I feel like I’m in some sort of surreal mental institution, like in One Flew Over the Cuckoo’s Nest.  Again, the novel comes full circle on itself, and Captain Tushin – he of the brave stand with the artillery back in Book 2, who was rescued from disgrace by Prince Andrei – makes an appearance.  Minus an arm.

And there is Denisov, still stubbornly holding out that he has done the right thing, not wanting to appeal to the Tsar for forgiveness, because it will mean admitting that he was wrong.

Again, I don’t feel like there’s too much I can add to this chapter, except that this is another example of where the epic novel starts to pay off.  Because we have seen so much of Denisov in the book already – think little throwaway moments like his crazy mazurka with Natasha at the ball in Moscow – it’s quite a contrast and quite sad to see this energetic, life-filled man, reduced to an invalid under a blanket.

I also can’t remember what happens to him after this as well, which also makes it more poignant for me.  (I’ll just have to keep reading, won’t I?)

I’ll do my best to get back here tomorrow, but the Festival kicks off in full force at 10 am tomorrow.

In the meantime, ABC Classic FM is somewhere in the 30s for the Classic 100 Chamber Music Countdown.  There’s been some good pieces so far, but it can only get better, I’m sure.  I’ve still got my money on the “Trout” Quintet being number 1, but I guess we’ll all know by tomorrow afternoon.


2 thoughts on “One-Year War and Peace 5.18 – Denisov in Hospital

  1. Yes, there is certainly something rather sad and pathetic about Denisov in this chapter – and I’m not sure whether he is at his most pathetic when he is trying to hold onto his argument that he was in the right with the incident with the stolen provision (with his hour long expalantion that everyone has had to sit through), or when he finally and suddenly gives in at the end of it all. In any event, you certainly get an impression in this chapter that life has become unbearably empty and glum for these men – except perhaps for Tushin who still seems to have his same gentle respect for others.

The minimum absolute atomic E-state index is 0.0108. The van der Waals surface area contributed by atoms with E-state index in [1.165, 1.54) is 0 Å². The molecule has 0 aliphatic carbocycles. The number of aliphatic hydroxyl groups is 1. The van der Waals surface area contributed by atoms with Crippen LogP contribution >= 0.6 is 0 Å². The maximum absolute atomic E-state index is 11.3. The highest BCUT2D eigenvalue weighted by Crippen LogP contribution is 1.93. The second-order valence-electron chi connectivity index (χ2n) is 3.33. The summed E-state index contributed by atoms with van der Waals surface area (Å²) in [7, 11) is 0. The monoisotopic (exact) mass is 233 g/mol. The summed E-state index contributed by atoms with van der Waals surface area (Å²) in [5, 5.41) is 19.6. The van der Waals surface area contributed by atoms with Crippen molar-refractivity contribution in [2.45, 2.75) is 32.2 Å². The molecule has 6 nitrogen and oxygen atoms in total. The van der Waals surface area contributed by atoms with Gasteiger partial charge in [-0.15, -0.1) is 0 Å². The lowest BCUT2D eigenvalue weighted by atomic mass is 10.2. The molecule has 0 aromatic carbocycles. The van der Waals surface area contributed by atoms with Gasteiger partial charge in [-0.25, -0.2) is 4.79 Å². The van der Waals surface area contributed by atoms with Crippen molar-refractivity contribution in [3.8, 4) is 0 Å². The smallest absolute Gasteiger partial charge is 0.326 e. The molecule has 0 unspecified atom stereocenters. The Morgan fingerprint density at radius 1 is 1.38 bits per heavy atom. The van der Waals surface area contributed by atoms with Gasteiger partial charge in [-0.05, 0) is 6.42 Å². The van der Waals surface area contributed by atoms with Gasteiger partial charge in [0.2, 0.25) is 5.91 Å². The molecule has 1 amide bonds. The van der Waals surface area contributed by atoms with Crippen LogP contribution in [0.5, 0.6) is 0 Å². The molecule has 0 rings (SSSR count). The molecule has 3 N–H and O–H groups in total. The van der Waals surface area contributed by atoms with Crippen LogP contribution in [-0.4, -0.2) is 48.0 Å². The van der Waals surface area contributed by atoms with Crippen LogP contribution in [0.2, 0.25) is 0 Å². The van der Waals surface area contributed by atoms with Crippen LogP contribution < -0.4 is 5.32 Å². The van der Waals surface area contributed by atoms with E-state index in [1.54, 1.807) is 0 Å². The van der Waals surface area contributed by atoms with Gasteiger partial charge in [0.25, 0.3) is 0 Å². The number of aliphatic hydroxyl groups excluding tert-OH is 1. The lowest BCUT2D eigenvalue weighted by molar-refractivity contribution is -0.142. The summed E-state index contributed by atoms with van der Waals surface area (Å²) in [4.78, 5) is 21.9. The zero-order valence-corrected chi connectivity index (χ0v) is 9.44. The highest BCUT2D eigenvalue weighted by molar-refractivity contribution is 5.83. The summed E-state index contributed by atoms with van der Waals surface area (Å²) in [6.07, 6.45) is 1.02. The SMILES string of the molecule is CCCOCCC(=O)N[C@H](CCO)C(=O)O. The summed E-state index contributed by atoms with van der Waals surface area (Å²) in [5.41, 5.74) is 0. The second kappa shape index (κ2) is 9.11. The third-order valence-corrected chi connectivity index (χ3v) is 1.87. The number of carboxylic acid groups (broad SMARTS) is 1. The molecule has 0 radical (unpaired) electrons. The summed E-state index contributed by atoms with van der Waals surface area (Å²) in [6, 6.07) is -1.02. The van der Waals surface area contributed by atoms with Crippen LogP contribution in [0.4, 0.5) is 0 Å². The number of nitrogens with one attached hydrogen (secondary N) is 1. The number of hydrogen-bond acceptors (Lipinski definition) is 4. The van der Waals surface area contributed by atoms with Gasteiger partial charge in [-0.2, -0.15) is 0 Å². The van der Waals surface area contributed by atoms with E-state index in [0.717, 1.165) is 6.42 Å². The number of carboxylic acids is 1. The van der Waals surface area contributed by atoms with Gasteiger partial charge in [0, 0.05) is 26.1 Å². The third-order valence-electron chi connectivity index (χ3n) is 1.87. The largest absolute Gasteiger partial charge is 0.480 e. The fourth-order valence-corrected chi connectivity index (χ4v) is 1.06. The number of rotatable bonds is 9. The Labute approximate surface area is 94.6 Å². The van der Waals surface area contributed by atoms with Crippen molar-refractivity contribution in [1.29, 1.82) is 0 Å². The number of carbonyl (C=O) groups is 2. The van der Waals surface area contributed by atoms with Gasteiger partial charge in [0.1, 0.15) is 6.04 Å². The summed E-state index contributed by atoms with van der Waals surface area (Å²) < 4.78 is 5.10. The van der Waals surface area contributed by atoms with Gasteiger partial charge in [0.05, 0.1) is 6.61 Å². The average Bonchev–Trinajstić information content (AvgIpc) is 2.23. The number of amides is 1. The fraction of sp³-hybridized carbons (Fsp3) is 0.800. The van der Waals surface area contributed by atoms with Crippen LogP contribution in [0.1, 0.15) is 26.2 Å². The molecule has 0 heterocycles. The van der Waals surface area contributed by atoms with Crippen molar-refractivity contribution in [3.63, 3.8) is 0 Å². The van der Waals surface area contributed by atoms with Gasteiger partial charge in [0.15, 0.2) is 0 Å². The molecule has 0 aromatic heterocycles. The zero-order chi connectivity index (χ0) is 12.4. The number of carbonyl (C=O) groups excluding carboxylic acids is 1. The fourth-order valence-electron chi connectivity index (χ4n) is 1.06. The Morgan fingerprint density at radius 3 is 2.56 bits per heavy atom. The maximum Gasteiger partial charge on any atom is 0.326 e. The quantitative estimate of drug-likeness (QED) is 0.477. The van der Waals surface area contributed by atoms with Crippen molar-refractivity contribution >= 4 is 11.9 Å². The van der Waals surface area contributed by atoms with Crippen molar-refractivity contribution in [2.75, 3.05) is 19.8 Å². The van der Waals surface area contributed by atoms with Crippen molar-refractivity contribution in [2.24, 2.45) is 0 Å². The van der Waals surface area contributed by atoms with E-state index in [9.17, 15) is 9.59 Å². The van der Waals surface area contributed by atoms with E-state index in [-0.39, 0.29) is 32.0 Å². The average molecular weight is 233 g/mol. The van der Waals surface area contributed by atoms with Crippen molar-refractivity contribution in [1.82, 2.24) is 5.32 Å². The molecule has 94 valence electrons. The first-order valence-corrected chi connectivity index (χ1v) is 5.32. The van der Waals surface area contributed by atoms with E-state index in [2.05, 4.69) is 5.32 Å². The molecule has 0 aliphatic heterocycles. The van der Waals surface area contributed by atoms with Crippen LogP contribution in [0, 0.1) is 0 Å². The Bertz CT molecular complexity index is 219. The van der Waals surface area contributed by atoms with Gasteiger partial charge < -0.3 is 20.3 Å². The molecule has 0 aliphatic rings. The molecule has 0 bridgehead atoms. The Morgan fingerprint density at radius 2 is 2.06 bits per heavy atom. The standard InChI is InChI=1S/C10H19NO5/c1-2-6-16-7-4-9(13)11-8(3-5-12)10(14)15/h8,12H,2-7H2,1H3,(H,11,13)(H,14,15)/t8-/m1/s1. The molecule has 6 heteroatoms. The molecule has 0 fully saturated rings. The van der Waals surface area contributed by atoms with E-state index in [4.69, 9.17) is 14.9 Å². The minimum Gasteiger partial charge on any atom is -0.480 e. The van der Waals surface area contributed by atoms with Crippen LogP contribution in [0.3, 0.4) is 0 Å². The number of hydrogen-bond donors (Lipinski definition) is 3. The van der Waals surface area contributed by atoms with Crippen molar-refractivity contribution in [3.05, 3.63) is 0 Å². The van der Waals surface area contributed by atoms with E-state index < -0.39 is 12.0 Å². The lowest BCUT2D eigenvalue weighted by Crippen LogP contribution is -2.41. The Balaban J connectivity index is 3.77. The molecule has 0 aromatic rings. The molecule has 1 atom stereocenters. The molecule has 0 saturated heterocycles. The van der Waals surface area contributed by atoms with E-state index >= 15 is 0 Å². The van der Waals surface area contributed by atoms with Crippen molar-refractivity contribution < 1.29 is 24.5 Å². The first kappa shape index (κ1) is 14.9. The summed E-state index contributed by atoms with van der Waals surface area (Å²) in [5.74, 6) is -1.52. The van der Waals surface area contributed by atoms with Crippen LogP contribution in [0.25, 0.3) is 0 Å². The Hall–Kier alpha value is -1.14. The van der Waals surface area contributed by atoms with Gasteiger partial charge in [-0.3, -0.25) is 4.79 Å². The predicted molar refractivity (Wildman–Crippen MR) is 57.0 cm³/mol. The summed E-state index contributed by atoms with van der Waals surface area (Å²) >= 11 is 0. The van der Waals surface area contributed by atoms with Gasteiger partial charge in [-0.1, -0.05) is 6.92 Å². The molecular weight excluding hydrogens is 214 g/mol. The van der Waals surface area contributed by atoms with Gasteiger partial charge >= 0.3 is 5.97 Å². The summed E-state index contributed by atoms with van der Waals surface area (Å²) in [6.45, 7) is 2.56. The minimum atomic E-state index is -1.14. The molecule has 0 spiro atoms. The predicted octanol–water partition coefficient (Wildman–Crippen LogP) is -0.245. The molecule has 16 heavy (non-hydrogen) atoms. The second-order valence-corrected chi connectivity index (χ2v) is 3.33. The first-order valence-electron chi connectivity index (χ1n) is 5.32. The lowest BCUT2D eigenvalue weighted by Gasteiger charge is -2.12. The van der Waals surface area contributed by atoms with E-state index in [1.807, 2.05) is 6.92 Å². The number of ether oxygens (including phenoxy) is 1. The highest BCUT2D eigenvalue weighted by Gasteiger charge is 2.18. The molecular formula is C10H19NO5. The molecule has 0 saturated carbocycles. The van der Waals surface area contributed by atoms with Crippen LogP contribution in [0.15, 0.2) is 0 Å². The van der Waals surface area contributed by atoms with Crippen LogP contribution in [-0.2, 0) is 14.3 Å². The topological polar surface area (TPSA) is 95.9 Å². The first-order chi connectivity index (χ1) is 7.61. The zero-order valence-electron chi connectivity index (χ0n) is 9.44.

I see we really are coming down to the wire now with the Chamber music countdown, and that most of my choices have already gone. You could very well be right in your predictions, Matt – but I notice the Schubert C Major Quintet is still not there and it must surely get a place somewhere near the top. And Tod und das Mädchen, too, of course. And I bet the Schubert Notturno will be there, too, somewhere. So that’s four Schuberts between us – but then he really did do some superb chambr music, so you would expect a lot from him in a thing like this. I wonder if Mozart’s Eine Kleine Nachtmusik fits the criteria? I have to confess that I can’t stand it myself, but if it qualifies as chamber music it’ll surely be somewhere high up the list.

    I heard tonight on ABC FM that there are two quartets and a trio and “some other musicians” playing in tomorrow night’s concert. Which really doesn’t help one bit!!

  2. Man With One Arm – At the hospital . . .

    The first person Rostov met in the officers’ ward was a thin little man with one arm, who was walking about the first room in a nightcap and hospital dressing gown, with a pipe between his teeth.

    Stout Uhlan – at the hospital

    Only the man who had the next bed, a stout Uhlan, continued to sit on his bed, gloomily frowning and smoking a pipe, and little one-armed Tushin still listened, shaking his head disapprovingly.


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